Diabetes Mellitus (DM), a life long disorder that afflicts dogs and cats, results when the pancreas fails to produce enough insulin to meet the animal's needs. Insulin is a hormone needed to transport glucose (blood sugar) into the body's cells. When there is a lack of insulin in the body, blood glucose rises to abnormally high levels. Over time, this causes damage to body tissues.
Early symptoms include weakness, weight loss, change in appetite, and depression. Since these can be mild they may go unnoticed by the owner. More obvious signs are increased thirst and frequent urination. Urinary tract infections are more common in diabetic pets than in normal animals.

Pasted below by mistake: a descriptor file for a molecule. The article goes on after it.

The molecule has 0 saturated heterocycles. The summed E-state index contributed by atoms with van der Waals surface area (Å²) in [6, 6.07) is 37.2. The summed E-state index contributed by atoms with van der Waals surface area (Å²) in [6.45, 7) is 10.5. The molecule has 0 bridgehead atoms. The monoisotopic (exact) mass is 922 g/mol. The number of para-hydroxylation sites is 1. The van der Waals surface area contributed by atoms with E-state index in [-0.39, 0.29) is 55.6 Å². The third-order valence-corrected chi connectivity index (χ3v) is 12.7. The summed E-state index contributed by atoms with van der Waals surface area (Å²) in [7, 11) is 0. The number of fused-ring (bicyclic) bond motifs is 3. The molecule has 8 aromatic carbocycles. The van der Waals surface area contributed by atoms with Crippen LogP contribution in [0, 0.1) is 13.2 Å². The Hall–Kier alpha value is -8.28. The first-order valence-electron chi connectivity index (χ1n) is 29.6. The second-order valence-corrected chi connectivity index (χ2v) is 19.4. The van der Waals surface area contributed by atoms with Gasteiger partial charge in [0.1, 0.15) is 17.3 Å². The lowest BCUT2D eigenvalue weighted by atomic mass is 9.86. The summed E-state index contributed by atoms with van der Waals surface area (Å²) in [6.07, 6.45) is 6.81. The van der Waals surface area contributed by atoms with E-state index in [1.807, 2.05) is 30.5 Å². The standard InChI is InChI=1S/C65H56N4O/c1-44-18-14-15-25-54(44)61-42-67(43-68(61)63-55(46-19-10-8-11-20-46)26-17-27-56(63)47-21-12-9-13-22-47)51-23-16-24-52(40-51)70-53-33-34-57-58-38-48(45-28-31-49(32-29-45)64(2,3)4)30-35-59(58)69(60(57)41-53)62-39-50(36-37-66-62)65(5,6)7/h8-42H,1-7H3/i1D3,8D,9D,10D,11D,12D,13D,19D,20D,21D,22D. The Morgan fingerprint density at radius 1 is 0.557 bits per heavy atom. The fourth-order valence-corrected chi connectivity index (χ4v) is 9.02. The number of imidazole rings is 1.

Once a diagnosis has been made, a treatment plan will be designed to meet your individual needs and those of your pet. The plan will address the type and amount of insulin, how it is to be administered, dietary restrictions and exercise for your pet. Dogs are Type I diabetics and require insulin injections. Cats are usually Type II diabetics; insulin injections may be used initially, but when fed a special diet, as many as 70 percent of cats can eventually be maintained without the injections.There is no cure for DM, but through your commitment of time and management of their life style, your pet can lead a happy, comfortable life.
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